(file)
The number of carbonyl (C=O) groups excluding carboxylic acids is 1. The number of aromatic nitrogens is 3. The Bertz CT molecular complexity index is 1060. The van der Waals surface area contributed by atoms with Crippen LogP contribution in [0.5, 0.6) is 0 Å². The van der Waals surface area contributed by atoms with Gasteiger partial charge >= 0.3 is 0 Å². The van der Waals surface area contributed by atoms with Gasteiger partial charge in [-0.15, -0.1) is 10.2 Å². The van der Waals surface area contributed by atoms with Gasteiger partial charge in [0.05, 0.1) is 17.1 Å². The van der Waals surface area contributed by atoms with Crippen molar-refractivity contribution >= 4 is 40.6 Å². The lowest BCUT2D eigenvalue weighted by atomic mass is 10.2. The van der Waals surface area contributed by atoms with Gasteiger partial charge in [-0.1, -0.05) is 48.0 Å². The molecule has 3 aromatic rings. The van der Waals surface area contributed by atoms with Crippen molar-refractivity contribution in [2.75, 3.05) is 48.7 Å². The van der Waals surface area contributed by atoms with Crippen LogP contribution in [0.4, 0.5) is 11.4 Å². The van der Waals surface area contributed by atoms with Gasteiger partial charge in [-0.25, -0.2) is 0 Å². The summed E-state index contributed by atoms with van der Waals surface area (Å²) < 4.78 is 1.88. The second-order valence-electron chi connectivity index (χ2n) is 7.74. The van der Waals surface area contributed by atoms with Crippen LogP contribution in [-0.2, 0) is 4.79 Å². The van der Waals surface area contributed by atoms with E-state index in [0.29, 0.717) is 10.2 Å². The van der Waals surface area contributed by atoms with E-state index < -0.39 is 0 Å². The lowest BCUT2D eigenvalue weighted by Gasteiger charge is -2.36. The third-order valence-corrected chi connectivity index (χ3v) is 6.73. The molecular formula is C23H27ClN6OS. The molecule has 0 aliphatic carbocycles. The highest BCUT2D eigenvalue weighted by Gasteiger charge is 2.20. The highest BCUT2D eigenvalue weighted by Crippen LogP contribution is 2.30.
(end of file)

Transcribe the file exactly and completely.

The number of carbonyl (C=O) groups excluding carboxylic acids is 1. The number of aromatic nitrogens is 3. The Bertz CT molecular complexity index is 1060. The van der Waals surface area contributed by atoms with Crippen LogP contribution in [0.5, 0.6) is 0 Å². The van der Waals surface area contributed by atoms with Gasteiger partial charge >= 0.3 is 0 Å². The van der Waals surface area contributed by atoms with Gasteiger partial charge in [-0.15, -0.1) is 10.2 Å². The van der Waals surface area contributed by atoms with Gasteiger partial charge in [0.05, 0.1) is 17.1 Å². The van der Waals surface area contributed by atoms with Crippen molar-refractivity contribution >= 4 is 40.6 Å². The lowest BCUT2D eigenvalue weighted by atomic mass is 10.2. The van der Waals surface area contributed by atoms with Gasteiger partial charge in [-0.1, -0.05) is 48.0 Å². The molecule has 3 aromatic rings. The van der Waals surface area contributed by atoms with Crippen molar-refractivity contribution in [2.75, 3.05) is 48.7 Å². The van der Waals surface area contributed by atoms with Crippen LogP contribution in [0.4, 0.5) is 11.4 Å². The van der Waals surface area contributed by atoms with Gasteiger partial charge in [-0.25, -0.2) is 0 Å². The summed E-state index contributed by atoms with van der Waals surface area (Å²) < 4.78 is 1.88. The second-order valence-electron chi connectivity index (χ2n) is 7.74. The van der Waals surface area contributed by atoms with Crippen LogP contribution in [-0.2, 0) is 4.79 Å². The van der Waals surface area contributed by atoms with E-state index in [0.29, 0.717) is 10.2 Å². The van der Waals surface area contributed by atoms with E-state index < -0.39 is 0 Å². The lowest BCUT2D eigenvalue weighted by Gasteiger charge is -2.36. The third-order valence-corrected chi connectivity index (χ3v) is 6.73. The molecular formula is C23H27ClN6OS. The molecule has 0 aliphatic carbocycles. The highest BCUT2D eigenvalue weighted by Gasteiger charge is 2.20. The highest BCUT2D eigenvalue weighted by Crippen LogP contribution is 2.30.